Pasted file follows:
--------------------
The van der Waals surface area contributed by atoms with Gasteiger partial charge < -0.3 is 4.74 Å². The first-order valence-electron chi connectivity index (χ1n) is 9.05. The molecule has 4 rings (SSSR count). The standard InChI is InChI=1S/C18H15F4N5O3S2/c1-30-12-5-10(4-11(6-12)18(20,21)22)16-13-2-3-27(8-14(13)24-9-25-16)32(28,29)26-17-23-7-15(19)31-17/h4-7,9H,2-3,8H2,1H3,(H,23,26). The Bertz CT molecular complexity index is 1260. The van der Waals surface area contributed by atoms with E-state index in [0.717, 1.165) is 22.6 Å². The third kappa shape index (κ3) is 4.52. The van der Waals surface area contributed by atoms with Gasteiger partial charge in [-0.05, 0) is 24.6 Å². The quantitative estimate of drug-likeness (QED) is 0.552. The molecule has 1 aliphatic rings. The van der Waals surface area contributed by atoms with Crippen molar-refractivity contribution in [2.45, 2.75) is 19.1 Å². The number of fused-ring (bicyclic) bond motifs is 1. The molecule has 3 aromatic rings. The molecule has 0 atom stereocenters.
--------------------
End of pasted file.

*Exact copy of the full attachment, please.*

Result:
The van der Waals surface area contributed by atoms with Gasteiger partial charge < -0.3 is 4.74 Å². The first-order valence-electron chi connectivity index (χ1n) is 9.05. The molecule has 4 rings (SSSR count). The standard InChI is InChI=1S/C18H15F4N5O3S2/c1-30-12-5-10(4-11(6-12)18(20,21)22)16-13-2-3-27(8-14(13)24-9-25-16)32(28,29)26-17-23-7-15(19)31-17/h4-7,9H,2-3,8H2,1H3,(H,23,26). The Bertz CT molecular complexity index is 1260. The van der Waals surface area contributed by atoms with E-state index in [0.717, 1.165) is 22.6 Å². The third kappa shape index (κ3) is 4.52. The van der Waals surface area contributed by atoms with Gasteiger partial charge in [-0.05, 0) is 24.6 Å². The quantitative estimate of drug-likeness (QED) is 0.552. The molecule has 1 aliphatic rings. The van der Waals surface area contributed by atoms with Crippen molar-refractivity contribution in [2.45, 2.75) is 19.1 Å². The number of fused-ring (bicyclic) bond motifs is 1. The molecule has 3 aromatic rings. The molecule has 0 atom stereocenters.